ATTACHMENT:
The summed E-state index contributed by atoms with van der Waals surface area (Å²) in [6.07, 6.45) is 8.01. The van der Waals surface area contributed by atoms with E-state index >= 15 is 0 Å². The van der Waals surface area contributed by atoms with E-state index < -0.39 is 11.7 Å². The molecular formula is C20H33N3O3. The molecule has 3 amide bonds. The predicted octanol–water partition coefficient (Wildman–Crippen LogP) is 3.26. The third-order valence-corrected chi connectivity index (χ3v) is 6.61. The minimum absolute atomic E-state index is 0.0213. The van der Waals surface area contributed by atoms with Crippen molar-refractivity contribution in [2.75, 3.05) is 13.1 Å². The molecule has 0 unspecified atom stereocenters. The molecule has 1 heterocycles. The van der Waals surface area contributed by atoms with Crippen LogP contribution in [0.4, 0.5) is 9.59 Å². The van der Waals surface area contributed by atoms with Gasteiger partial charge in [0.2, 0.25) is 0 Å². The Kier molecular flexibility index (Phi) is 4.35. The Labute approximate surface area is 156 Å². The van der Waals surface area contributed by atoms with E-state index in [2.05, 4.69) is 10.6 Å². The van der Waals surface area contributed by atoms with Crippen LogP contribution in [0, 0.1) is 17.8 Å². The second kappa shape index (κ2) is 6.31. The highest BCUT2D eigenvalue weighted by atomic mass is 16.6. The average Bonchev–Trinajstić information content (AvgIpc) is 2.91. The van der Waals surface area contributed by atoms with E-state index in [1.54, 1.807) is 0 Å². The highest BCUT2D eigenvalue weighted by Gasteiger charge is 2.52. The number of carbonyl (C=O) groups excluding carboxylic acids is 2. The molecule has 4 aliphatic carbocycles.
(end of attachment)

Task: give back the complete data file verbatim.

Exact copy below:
The summed E-state index contributed by atoms with van der Waals surface area (Å²) in [6.07, 6.45) is 8.01. The van der Waals surface area contributed by atoms with E-state index >= 15 is 0 Å². The van der Waals surface area contributed by atoms with E-state index < -0.39 is 11.7 Å². The molecular formula is C20H33N3O3. The molecule has 3 amide bonds. The predicted octanol–water partition coefficient (Wildman–Crippen LogP) is 3.26. The third-order valence-corrected chi connectivity index (χ3v) is 6.61. The minimum absolute atomic E-state index is 0.0213. The van der Waals surface area contributed by atoms with Crippen molar-refractivity contribution in [2.75, 3.05) is 13.1 Å². The molecule has 0 unspecified atom stereocenters. The molecule has 1 heterocycles. The van der Waals surface area contributed by atoms with Crippen LogP contribution in [0.4, 0.5) is 9.59 Å². The van der Waals surface area contributed by atoms with Gasteiger partial charge in [0.2, 0.25) is 0 Å². The Kier molecular flexibility index (Phi) is 4.35. The Labute approximate surface area is 156 Å². The van der Waals surface area contributed by atoms with E-state index in [2.05, 4.69) is 10.6 Å². The van der Waals surface area contributed by atoms with Crippen LogP contribution in [0, 0.1) is 17.8 Å². The second kappa shape index (κ2) is 6.31. The highest BCUT2D eigenvalue weighted by atomic mass is 16.6. The average Bonchev–Trinajstić information content (AvgIpc) is 2.91. The van der Waals surface area contributed by atoms with E-state index in [1.54, 1.807) is 0 Å². The highest BCUT2D eigenvalue weighted by Gasteiger charge is 2.52. The number of carbonyl (C=O) groups excluding carboxylic acids is 2. The molecule has 4 aliphatic carbocycles.